Democratic presidential candidate US Senator Obama campaigns at the Los Angele Trade Technical College. (Photo: Jason Reed/REUTERS)

So, at the end of the day, what’s a candidate do? Try a little Spanish? Not try? Why bother if it can result in endless ridicule?

I asked Diane McGreal what she would advise. McGreal works with the language company Berlitz and directs the company’s global leadership training program.

“I would inoculate the audience. I would say to them right up front, I would start out by saying, I want to apologize for any mistakes that I make and then say a few words. And then the next step would be to ask their permission to continue in English, to say it’s important that that the message I get across is clear and understood.”

And there is one other way to make absolutely certain you get your Spanish correct. Pre-record the message. Mitt Romney ends his Spanish-language campaigns flawlessly staying, “Soy Mitt Romney y apruebo este mensaje.”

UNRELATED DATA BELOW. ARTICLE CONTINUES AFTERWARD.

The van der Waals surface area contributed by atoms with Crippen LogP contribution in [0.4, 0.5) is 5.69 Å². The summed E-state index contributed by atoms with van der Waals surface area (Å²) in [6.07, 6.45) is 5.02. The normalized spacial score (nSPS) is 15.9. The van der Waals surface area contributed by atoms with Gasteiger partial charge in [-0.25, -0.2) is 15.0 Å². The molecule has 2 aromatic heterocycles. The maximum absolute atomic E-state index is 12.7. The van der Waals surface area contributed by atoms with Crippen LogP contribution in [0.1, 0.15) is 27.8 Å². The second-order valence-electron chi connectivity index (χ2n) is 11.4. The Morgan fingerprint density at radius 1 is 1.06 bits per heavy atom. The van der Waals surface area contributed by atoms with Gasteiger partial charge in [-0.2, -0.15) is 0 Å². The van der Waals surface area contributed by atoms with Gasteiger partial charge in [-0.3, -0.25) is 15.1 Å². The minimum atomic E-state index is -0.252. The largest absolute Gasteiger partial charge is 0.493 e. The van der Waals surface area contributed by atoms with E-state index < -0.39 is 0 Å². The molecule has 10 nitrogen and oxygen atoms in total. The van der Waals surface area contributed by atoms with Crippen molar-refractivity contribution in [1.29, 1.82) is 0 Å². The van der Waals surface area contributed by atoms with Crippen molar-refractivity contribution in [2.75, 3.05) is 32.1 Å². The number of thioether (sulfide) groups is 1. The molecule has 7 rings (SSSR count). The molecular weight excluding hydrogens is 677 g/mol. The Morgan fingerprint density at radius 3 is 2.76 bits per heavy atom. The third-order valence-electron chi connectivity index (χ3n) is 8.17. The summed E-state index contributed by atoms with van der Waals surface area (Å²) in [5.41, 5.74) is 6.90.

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Fear of Foreign Languages, Hospital English, and Garifuna Music

Some US Presidential candidates seem embarrassed by their ability to speak a foreign language. Both Mitt Romney and Newt Gingrich speak at least some French. Romney picked his up while on Mormon mission in France. Gingrich acquired his as a teenager while his father his US serviceman father was stationed there. Yet Gingrich made fun of Romney in a TV ad because he  “speaks French.” The implication seems to be that speaking a foreign language muddies your 100% all-American vision.